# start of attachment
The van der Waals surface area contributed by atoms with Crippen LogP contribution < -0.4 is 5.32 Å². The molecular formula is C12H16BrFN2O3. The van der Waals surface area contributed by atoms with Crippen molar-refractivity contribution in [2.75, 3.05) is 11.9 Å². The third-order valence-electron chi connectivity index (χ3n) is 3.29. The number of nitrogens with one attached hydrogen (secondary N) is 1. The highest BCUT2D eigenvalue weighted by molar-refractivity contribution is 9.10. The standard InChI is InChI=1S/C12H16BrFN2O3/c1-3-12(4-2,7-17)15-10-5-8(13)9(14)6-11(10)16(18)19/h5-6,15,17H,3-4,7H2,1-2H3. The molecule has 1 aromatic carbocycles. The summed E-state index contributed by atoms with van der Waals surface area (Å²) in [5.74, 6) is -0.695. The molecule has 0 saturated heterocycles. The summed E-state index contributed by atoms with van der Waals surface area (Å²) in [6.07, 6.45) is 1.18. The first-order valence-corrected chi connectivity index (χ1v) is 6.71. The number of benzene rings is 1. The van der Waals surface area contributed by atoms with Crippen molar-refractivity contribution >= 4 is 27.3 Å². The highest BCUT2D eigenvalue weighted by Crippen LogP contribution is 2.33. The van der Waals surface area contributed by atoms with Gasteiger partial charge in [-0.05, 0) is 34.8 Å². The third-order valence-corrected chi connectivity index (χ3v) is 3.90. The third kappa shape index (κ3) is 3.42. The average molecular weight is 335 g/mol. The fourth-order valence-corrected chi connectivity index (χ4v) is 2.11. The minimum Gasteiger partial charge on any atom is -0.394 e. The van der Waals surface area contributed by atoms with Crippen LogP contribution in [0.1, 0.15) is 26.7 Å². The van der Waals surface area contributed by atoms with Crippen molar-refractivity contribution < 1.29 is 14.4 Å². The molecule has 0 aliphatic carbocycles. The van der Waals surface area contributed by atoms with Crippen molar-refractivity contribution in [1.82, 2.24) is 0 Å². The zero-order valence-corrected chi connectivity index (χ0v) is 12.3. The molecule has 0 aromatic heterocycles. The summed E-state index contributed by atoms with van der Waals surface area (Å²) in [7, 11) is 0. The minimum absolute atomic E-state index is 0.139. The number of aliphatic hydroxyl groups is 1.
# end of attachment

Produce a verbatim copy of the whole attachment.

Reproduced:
The van der Waals surface area contributed by atoms with Crippen LogP contribution < -0.4 is 5.32 Å². The molecular formula is C12H16BrFN2O3. The van der Waals surface area contributed by atoms with Crippen molar-refractivity contribution in [2.75, 3.05) is 11.9 Å². The third-order valence-electron chi connectivity index (χ3n) is 3.29. The number of nitrogens with one attached hydrogen (secondary N) is 1. The highest BCUT2D eigenvalue weighted by molar-refractivity contribution is 9.10. The standard InChI is InChI=1S/C12H16BrFN2O3/c1-3-12(4-2,7-17)15-10-5-8(13)9(14)6-11(10)16(18)19/h5-6,15,17H,3-4,7H2,1-2H3. The molecule has 1 aromatic carbocycles. The summed E-state index contributed by atoms with van der Waals surface area (Å²) in [5.74, 6) is -0.695. The molecule has 0 saturated heterocycles. The summed E-state index contributed by atoms with van der Waals surface area (Å²) in [6.07, 6.45) is 1.18. The first-order valence-corrected chi connectivity index (χ1v) is 6.71. The number of benzene rings is 1. The van der Waals surface area contributed by atoms with Crippen molar-refractivity contribution >= 4 is 27.3 Å². The highest BCUT2D eigenvalue weighted by Crippen LogP contribution is 2.33. The van der Waals surface area contributed by atoms with Gasteiger partial charge in [-0.05, 0) is 34.8 Å². The third-order valence-corrected chi connectivity index (χ3v) is 3.90. The third kappa shape index (κ3) is 3.42. The average molecular weight is 335 g/mol. The fourth-order valence-corrected chi connectivity index (χ4v) is 2.11. The minimum Gasteiger partial charge on any atom is -0.394 e. The van der Waals surface area contributed by atoms with Crippen LogP contribution in [0.1, 0.15) is 26.7 Å². The van der Waals surface area contributed by atoms with Crippen molar-refractivity contribution < 1.29 is 14.4 Å². The molecule has 0 aliphatic carbocycles. The van der Waals surface area contributed by atoms with Crippen molar-refractivity contribution in [1.82, 2.24) is 0 Å². The zero-order valence-corrected chi connectivity index (χ0v) is 12.3. The molecule has 0 aromatic heterocycles. The summed E-state index contributed by atoms with van der Waals surface area (Å²) in [7, 11) is 0. The minimum absolute atomic E-state index is 0.139. The number of aliphatic hydroxyl groups is 1.